“We’ve been surviving by farming and working as hired labour, but it’s not enough,” he said. “We’re now using up leftover rice from the previous years, and our savings and gold.”
Others have it worse, he added: “In some homes, they no longer have old stocks of rice left. We are trying to help each other.”
Analysts say there is an urgent need to expand food assistance to rural families in the Dry Zone and Delta.
“We’ve been surviving by farming and working as hired labour, but it’s not enough. We’re now using up leftover rice from the previous years, and our savings and gold.”
“To overlook the food-insecure rural households in the Delta and Dry Zones would be to overlook almost half the food-insecure rural households in Myanmar,” said Duncan Boughton, a professor of agricultural, food, and resource economics at Michigan State University who was also part of the team behind the IFPRI paper.
Stephen Anderson, Myanmar country director for the World Food Programme, said the UN agency is trying to find out more about the situation in these major farming regions.
“We would be ready to step in in those instances where we see acute food insecurity developing. If there are needs, we're ready to consider them,” he said.
The February coup has already pushed humanitarian groups to expand food aid, though the military junta continues to impose heavy restrictions. A UN-backed response plan, revised in July, tripled the number of people targeted for food security assistance – including expanding food distribution to urban areas of Yangon, Myanmar’s main commercial centre.
As in many aid operations, however, donor funding has fallen short.
“We’ve received more funding now than we had in all of last year, it's just that the needs are outstripping the available funding,” Anderson said.
Violence and the coronavirus
Humanitarian needs are growing in areas that have typically been spared the brunt of Myanmar’s conflicts, but post-coup violence is still escalating.
In some areas, there are regular clashes between the junta’s troops and local resistance forces who have teamed up with ethnic armed groups that have been fighting for autonomy for decades. Bombings and targeted assassinations in major towns and cities are becoming more common.
Kyaw, the 49-year-old farmer, said soldiers have been raiding many villages in his part of Sagaing, looking for residents suspected of being members of the local resistance forces.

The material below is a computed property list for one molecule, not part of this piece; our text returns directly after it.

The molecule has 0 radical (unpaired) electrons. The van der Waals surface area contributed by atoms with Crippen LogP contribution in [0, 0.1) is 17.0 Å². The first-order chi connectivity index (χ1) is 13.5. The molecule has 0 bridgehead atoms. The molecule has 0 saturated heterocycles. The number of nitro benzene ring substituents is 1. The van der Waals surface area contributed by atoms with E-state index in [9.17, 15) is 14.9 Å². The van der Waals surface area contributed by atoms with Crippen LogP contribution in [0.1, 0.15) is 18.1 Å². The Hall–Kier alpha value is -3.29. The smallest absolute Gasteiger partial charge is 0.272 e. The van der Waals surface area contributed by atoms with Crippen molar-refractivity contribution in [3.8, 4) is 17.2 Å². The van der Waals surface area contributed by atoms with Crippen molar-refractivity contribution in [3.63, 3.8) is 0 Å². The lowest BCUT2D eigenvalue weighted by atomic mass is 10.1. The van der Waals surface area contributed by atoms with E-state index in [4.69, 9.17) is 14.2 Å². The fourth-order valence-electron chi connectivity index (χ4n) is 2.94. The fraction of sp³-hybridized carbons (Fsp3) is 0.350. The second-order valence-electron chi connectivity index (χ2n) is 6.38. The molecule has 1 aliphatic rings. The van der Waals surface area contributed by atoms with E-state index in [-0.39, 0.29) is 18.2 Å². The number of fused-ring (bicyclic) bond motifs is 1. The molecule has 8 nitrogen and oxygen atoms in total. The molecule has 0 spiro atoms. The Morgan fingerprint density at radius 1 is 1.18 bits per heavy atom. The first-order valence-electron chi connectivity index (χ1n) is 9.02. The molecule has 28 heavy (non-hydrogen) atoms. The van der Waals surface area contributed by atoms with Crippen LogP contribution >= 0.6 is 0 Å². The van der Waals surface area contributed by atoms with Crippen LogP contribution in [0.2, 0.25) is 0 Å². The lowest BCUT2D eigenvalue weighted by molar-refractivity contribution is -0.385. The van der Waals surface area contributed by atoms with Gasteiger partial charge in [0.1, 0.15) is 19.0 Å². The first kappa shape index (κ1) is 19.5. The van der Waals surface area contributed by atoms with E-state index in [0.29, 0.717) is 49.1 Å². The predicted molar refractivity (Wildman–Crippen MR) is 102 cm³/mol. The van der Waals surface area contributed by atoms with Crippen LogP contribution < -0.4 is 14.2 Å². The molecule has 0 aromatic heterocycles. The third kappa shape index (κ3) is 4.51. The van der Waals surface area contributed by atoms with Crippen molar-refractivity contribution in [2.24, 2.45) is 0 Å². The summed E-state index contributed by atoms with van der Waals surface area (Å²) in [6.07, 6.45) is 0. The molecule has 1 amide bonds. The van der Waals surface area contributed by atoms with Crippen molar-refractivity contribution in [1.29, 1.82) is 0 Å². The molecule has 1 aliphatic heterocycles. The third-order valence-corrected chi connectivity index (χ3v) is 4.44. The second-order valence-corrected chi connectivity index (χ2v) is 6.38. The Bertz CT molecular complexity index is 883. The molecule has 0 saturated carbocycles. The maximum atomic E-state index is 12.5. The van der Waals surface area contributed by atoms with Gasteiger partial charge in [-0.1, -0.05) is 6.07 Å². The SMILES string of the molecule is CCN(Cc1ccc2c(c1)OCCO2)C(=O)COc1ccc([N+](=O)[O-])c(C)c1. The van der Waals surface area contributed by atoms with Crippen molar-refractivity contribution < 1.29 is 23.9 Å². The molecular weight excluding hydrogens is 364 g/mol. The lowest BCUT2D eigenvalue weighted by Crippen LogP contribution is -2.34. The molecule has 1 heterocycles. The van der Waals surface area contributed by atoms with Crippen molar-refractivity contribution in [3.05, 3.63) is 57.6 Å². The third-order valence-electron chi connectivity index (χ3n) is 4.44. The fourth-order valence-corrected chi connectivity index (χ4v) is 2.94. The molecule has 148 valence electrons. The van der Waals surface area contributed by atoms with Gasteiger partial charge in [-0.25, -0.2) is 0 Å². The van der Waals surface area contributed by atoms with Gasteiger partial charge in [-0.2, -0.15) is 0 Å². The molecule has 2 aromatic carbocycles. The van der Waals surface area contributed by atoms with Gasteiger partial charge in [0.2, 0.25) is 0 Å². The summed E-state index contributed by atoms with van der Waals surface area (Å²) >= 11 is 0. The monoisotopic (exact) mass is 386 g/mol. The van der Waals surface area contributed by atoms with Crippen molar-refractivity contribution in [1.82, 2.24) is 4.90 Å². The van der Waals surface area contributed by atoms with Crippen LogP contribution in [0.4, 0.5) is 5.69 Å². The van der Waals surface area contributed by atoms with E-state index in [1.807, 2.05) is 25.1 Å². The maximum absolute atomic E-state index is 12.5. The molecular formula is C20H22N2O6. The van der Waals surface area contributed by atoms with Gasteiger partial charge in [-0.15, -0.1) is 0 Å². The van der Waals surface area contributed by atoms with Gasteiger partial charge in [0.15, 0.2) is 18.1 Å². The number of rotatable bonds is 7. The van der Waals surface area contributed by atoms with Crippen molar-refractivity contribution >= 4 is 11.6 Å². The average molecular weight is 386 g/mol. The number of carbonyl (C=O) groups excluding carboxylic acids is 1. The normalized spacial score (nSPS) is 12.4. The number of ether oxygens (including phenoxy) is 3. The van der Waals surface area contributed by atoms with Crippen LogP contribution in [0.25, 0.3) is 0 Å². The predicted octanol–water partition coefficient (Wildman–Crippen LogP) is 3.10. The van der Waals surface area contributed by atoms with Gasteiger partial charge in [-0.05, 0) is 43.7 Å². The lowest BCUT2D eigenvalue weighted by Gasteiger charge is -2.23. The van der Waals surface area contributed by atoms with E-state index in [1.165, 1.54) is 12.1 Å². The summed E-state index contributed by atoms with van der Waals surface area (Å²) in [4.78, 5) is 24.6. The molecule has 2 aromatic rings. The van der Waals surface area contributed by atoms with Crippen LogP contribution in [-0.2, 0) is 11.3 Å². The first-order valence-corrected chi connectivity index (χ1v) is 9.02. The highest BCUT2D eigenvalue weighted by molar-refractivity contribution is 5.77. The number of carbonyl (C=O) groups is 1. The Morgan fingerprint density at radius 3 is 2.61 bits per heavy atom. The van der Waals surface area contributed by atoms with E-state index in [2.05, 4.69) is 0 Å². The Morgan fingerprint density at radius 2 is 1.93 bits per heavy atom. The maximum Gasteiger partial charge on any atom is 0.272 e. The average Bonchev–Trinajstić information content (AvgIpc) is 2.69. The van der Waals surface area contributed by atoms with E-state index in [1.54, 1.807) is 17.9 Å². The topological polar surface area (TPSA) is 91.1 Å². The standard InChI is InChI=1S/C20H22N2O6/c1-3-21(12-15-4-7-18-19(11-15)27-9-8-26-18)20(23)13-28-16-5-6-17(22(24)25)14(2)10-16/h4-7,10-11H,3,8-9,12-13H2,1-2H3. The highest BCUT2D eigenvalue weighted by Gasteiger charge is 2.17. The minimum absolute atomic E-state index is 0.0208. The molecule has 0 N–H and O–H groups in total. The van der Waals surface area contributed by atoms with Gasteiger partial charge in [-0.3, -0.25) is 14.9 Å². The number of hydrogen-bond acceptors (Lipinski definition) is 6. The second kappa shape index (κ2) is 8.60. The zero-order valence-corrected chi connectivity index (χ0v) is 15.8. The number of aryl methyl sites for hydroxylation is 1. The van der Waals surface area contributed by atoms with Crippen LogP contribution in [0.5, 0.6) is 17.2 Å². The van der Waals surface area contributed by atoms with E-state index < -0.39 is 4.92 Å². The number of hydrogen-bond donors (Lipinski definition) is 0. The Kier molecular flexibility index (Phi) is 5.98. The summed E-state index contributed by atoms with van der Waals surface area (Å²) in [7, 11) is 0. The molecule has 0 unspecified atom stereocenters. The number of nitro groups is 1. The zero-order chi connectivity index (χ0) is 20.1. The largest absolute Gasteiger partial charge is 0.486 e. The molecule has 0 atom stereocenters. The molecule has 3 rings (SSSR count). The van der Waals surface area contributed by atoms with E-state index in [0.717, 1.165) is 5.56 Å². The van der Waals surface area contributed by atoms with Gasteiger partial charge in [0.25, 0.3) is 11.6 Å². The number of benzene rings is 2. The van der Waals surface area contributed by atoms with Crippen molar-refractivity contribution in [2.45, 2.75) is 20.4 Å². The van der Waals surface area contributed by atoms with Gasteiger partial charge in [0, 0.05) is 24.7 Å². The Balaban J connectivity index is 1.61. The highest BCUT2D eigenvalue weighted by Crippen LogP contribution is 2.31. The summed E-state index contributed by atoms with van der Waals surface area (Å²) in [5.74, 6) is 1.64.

“I can’t even explain how cruel they are,” he said. “Whenever they come, they just arrest whoever they see. So now everyone flees when they come.”
COVID-19 is adding to the farmers’ woes. Positivity rates have dropped from 37 percent in late July to 6 percent in mid-October, but the virus continues to spread. Healthcare delivery has been severely constrained since the coup; only about 15 percent of the population have received a COVID-19 vaccine dose – well below rates in most other countries in the region.
Labourers are falling ill, said Yin, an office worker from a farming family in southern Mandalay Region, which forms part of the Dry Zone.
“Whenever they come, they just arrest whoever they see. So now everyone flees.”
“A lot of people said they came down with the flu but the illness sounds very similar to COVID-19 because people were losing their sense of smell,” she said.
“In our villages, planting is still being done by hand, so it was really difficult for farmers to hire people, and it means you cannot finish preparing the land or planting in time,” she added.
The rising food insecurity and poverty in the Delta and Dry Zone could have far-reaching repercussions in Myanmar, which has a largely rural population and relies heavily on the agricultural sector, said the development worker.
Poverty and food are immediate worries. But the farmers struggling today also need help to adapt to longer-term threats exacerbated by climate change – more volatile floods and drought, erratic rains, and more risks from pests and crop diseases.
“That critical support and focus on the environment has fallen off the radar,” the development worker said.
“I would ask aid agencies to not abandon Myanmar at this time, even though it might be tempting since it is such a difficult operating environment,” she added.
Edited by Irwin Loy.